I ran into Rex Everage and David Deal from Enterprise. Rex, who was reared in Andalusia, is a retired teacher and a first cousin of Dan Shehan.
The second play I saw was Shakespeare’s All’s Well That Ends Well. Carole Monferdini, who played the Countess of Rossillion, could have been our Jeanice Kirkland’s sister, considering mannerisms, facial expressions, and stage language; only, I think Mrs. Kirkland might have been even more successful in the part.
After the curtain call I ran into a former student from eighth-grade English, Karen Beasley, A.H.S. Class of 197l, and her husband, Tom Sellers, who have been married 33 years. They have twins, Jamie and Jennifer, and a son, Daniel.
Karen is executive director of the Family Sunshine Center of Montgomery, a crisis organization for family violence.
I asked Karen about her siblings. Wynn is in North Carolina; Wanda, Anchorage, Alaska; and Jeff, Atlanta.
What comes immediately to my mind about Karen is a meeting that our creative-writing club, the Philopadic Literary Society, had in her home some 44 years ago. Somehow talk turned to food and cucumber sandwiches. I had never heard of one, let alone, eaten one; so Karen’s mother went into her kitchen and made me one, bless her heart.
Several hundred of the older Baptists of Covington County attended their fifth annual Senior Adult Revival, April 27, in Oakey Ridge Baptist Church. Many went in church vans and buses. All were impressed with the spacious, new sanctuary.
Ron Patterson, minister of music at Southside Baptist in Andalusia, led in several congregational songs and played his trumpet, accompanied by the talented Byram Lambert at the piano, for the offertory.
Tommy Green, pastor at Oakey Ridge, presided and worded an invocation.
Larry Cummings, director of the Covington Baptist Association, introduced the speaker, Dr. Dale Huff, a state missionary who works with troubled churches. Dr. Huff spoke on using one’s time wisely before it is too late. He reminded those present of the popular saying, “Today is the first day of the rest of your life.”
Beth Dean of Southside Baptist in Andalusia, who has a professional voice, sang “Through the Fire” to taped music.
Charlie Lennard, pastor of First Baptist in Florala, worded the benediction.
Oakey Ridge was praised for donating 109 buckets of food to Haiti. Each bucket has enough food to feed a family for a week.
A meal, organized and served by the members of Oakey Ridge, followed the revival service. Each attendee was given a plate with a grilled hamburger, baked beans, potato salad, and pound cake, plus iced tea. All had been placed so that all a Baptist had to do was sit down and eat. It was efficiency itself!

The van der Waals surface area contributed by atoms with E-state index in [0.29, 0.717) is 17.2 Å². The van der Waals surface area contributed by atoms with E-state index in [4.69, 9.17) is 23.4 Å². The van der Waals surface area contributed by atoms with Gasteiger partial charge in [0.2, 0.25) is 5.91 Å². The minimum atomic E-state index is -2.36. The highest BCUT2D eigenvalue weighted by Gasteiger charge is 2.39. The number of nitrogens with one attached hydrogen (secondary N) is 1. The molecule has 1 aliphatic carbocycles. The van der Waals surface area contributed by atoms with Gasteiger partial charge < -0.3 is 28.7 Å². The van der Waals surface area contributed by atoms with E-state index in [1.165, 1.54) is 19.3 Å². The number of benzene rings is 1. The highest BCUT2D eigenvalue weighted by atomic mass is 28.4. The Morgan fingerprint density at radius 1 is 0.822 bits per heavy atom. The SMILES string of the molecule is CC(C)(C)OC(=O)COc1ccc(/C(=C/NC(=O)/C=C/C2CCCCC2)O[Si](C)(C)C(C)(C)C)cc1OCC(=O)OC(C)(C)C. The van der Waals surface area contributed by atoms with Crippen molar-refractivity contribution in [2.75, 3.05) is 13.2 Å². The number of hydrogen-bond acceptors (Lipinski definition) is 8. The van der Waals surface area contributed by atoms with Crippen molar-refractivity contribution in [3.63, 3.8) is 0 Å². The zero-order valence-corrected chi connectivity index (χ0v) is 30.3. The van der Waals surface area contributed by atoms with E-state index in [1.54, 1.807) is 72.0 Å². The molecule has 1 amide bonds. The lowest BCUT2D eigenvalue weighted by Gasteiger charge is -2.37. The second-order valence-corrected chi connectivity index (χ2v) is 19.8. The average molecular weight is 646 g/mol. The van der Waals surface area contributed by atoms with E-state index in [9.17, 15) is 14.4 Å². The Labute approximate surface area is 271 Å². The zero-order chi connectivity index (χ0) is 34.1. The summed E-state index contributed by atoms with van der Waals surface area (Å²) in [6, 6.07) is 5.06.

A rhyme I heard once came to me, “Only one life – ‘twill soon be past; Only what’s done for Christ will last.” I believe that with my whole heart.
I heard a “funny” from some of the old folks present. One said that at her church the congregation had to stand so long during the song service that someone quipped it might be easier on old legs to stand during the sermon and sit during the singing; it wouldn’t be as long!
Those who know of Covington County writers, please tell Jan White, Karin Taylor of the public library, or Joe Wingard, all of whom are trying to compile a master list of local authors for the big town homecoming next Nov. 12.
Upcoming dates to remember include the following: Awards Day at A.H.S., May 21; the combined choral and band concerts at A.H.S., May 17 at 6 p.m.; Senior Class Night at A.H.S., this coming Mon., May 3; baccalaureate at A.H.S., May 23; graduation at A.H.S., May 28; three days of the Alabama Writers Symposium in Monroeville, as I write, April 29, 30 and May l; a tea for retiring teachers of the Andalusia City Schools, 4 p.m., Hickory Lodge, May 6; Grease (the musical), at A.H.S., May 7-8; Hamlet and All’s Well That Ends Well at the Alabama Shakespeare Festival, now through May 22; and Jasmine Hill Gardens, now through June 27, weekends only, Fridays and Saturdays, 9 a.m.-5 p.m. and Sundays, noon – 5 p.m.
Also, for the sake of sentiment and keepsakes, please pass on to me notes on senior parties so that I can type them into my column. These parties are a tradition for Andalusia High School, perhaps unique to Andalusia, a popular, local activity for about 100 years now.
Well, gentle reader, May is here. Life goes on, ready or not. Let me encourage each of us to be in his place of worship this weekend and remember to wear a red rose, or a white, for your precious mother, come Mother’s Day, May 9.
Fare thee well.